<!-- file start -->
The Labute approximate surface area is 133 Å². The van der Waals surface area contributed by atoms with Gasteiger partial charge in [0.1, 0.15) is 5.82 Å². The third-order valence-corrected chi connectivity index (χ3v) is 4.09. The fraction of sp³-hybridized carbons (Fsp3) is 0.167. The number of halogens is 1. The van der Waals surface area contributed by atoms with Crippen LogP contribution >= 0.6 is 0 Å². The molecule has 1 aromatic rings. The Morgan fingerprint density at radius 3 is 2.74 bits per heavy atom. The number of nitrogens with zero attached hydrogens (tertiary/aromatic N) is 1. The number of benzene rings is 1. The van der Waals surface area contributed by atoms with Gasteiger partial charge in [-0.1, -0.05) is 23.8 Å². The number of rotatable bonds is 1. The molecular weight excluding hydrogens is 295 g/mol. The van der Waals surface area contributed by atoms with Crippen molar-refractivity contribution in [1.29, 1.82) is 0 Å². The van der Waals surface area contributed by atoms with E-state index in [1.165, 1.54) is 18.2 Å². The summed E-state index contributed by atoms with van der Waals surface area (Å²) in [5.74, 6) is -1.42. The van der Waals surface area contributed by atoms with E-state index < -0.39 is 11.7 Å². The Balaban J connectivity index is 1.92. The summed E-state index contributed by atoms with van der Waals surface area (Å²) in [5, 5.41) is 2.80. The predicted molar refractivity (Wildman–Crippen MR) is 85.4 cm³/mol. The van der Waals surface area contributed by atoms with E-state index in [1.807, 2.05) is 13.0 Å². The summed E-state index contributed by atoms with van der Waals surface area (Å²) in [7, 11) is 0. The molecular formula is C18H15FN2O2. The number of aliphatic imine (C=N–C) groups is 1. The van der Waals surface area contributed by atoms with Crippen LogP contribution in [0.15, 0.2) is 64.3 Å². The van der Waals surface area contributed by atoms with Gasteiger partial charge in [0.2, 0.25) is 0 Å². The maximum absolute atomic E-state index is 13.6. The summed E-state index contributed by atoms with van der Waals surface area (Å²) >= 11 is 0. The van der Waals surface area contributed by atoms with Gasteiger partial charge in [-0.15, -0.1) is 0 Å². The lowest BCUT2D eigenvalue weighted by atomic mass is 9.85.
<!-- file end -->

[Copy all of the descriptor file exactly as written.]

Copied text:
The Labute approximate surface area is 133 Å². The van der Waals surface area contributed by atoms with Gasteiger partial charge in [0.1, 0.15) is 5.82 Å². The third-order valence-corrected chi connectivity index (χ3v) is 4.09. The fraction of sp³-hybridized carbons (Fsp3) is 0.167. The number of halogens is 1. The van der Waals surface area contributed by atoms with Crippen LogP contribution >= 0.6 is 0 Å². The molecule has 1 aromatic rings. The Morgan fingerprint density at radius 3 is 2.74 bits per heavy atom. The number of nitrogens with zero attached hydrogens (tertiary/aromatic N) is 1. The number of benzene rings is 1. The van der Waals surface area contributed by atoms with Gasteiger partial charge in [-0.1, -0.05) is 23.8 Å². The number of rotatable bonds is 1. The molecular weight excluding hydrogens is 295 g/mol. The van der Waals surface area contributed by atoms with Crippen molar-refractivity contribution in [1.29, 1.82) is 0 Å². The van der Waals surface area contributed by atoms with E-state index in [1.165, 1.54) is 18.2 Å². The summed E-state index contributed by atoms with van der Waals surface area (Å²) in [5.74, 6) is -1.42. The van der Waals surface area contributed by atoms with E-state index < -0.39 is 11.7 Å². The Balaban J connectivity index is 1.92. The summed E-state index contributed by atoms with van der Waals surface area (Å²) in [5, 5.41) is 2.80. The predicted molar refractivity (Wildman–Crippen MR) is 85.4 cm³/mol. The van der Waals surface area contributed by atoms with E-state index in [1.807, 2.05) is 13.0 Å². The summed E-state index contributed by atoms with van der Waals surface area (Å²) in [7, 11) is 0. The molecular formula is C18H15FN2O2. The number of aliphatic imine (C=N–C) groups is 1. The van der Waals surface area contributed by atoms with Crippen LogP contribution in [0.15, 0.2) is 64.3 Å². The van der Waals surface area contributed by atoms with Gasteiger partial charge in [0.2, 0.25) is 0 Å². The maximum absolute atomic E-state index is 13.6. The summed E-state index contributed by atoms with van der Waals surface area (Å²) >= 11 is 0. The van der Waals surface area contributed by atoms with Gasteiger partial charge in [-0.15, -0.1) is 0 Å². The lowest BCUT2D eigenvalue weighted by atomic mass is 9.85.